Automated Software-Based Replication

With the release of VMware vSphere 5.1, came the availability of vSphere Replication (VR), which was previously only available in VMware Site Recovery Manager 5.0. VR is a software-based replication engine that works at the host level rather than the array level. Identical hardware is not required between sites, and in fact, customers can run their VMs on any type of storage they choose at their site – even local storage on the vSphere hosts, and VR will still work. It provides simple and cost-efficient replication of applications to a failover site. VR is a component delivered with vSphere Essentials Plus and above editions, and also comes bundled with vCenter Site Recovery Manager. This offers protection and simple recoverability to the vast majority of VMware customers, without additional cost.

vSphere Replication allows single site replication and protection. This is perfect for SMB organizations that may have a local campus, with a single cluster spanning two floors of a building where recoverability is within a proximal datacenter. If a floor loses power and the primary hosts and disks are unreachable, the administrator could simply point to the replica VMDK within VR and choose to recover it. The administrator deploys a single VR Appliance to act as both the replication manager and also the recipient and distributor of changed blocks. Then the admin configures a VM and one or more of its VMDK files to be replicated, giving the local VR Appliance as the target, and selecting a different datastore for the replica of the VM. The vSphere Replication Agent on the appropriate vSphere 5.x host that holds the running VM then starts tracking changes to disk as they are being written, and in accordance with the configured RPO sends the changed blocks to the VR Appliance.  The VR Appliance passes the changed block bundle via NFC to a host to write the blocks to the replica VMDK.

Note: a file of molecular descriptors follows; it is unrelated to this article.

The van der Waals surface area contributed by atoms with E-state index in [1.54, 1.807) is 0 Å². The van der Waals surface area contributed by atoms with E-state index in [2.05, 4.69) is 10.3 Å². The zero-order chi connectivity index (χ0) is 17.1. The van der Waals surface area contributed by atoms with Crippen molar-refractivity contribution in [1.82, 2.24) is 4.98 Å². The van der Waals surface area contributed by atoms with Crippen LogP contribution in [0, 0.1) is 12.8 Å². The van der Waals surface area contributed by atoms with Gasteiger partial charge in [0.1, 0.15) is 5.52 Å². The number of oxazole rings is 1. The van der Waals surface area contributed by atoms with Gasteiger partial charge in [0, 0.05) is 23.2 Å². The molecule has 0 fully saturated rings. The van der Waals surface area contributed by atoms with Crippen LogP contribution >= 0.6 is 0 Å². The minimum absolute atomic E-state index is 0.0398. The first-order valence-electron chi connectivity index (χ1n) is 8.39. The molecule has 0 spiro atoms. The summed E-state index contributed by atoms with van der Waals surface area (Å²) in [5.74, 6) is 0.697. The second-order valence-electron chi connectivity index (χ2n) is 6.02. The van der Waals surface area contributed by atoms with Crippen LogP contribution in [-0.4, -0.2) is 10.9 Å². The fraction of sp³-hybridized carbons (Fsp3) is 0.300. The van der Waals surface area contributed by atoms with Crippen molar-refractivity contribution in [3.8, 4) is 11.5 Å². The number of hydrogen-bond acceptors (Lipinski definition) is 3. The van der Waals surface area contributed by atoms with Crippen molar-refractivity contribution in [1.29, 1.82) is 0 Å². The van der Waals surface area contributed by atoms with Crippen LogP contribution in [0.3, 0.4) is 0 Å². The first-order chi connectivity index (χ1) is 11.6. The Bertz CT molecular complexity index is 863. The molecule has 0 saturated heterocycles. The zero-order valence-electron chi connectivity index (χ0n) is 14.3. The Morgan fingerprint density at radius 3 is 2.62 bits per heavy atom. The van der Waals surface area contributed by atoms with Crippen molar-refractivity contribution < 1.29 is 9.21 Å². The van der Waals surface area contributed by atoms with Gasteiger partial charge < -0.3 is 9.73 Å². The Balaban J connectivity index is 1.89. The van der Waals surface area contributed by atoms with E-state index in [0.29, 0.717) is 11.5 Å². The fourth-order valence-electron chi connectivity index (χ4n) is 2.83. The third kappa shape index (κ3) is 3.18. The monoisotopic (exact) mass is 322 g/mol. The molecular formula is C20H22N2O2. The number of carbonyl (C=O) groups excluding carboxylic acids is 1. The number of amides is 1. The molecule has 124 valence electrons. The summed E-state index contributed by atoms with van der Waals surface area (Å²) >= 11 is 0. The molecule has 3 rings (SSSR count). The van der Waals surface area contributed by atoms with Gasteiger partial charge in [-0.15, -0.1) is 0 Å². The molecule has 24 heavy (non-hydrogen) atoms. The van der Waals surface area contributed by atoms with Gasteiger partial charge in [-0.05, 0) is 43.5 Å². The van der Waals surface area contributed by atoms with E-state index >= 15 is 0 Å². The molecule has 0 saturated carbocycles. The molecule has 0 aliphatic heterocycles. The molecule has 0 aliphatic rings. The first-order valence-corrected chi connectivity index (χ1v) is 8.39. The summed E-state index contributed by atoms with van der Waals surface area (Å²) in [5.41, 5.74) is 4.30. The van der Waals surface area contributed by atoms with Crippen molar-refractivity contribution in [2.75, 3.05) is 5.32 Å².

VR is also a perfect fit for IT managers looking to protect virtual machines in ROBO scenarios.

In this model, hosts at remote sites are not managed by distributed vCenter Server instances, but from a central ‘head office’ datacenter. A single vCenter Server instance manages both local vSphere instances and remote clusters or hosts.

VMs from multiple remote sites need to be replicated to the central office in this scenario.  At the remote sites, as long as the hosts are vSphere 5.x, there is no change necessary to be implemented. They will have the necessary vSphere Replication built in to the kernel.

At the head office datacenter, at least one vSphere Replication Appliance must be deployed to manage the replication of all the VMs (both remote and local targets). This single appliance will usually be sufficient to handle the incoming replications, but sometimes customers will want to isolate replication traffic by source, or will need to scale up the number of recipient servers to handle more incoming replications.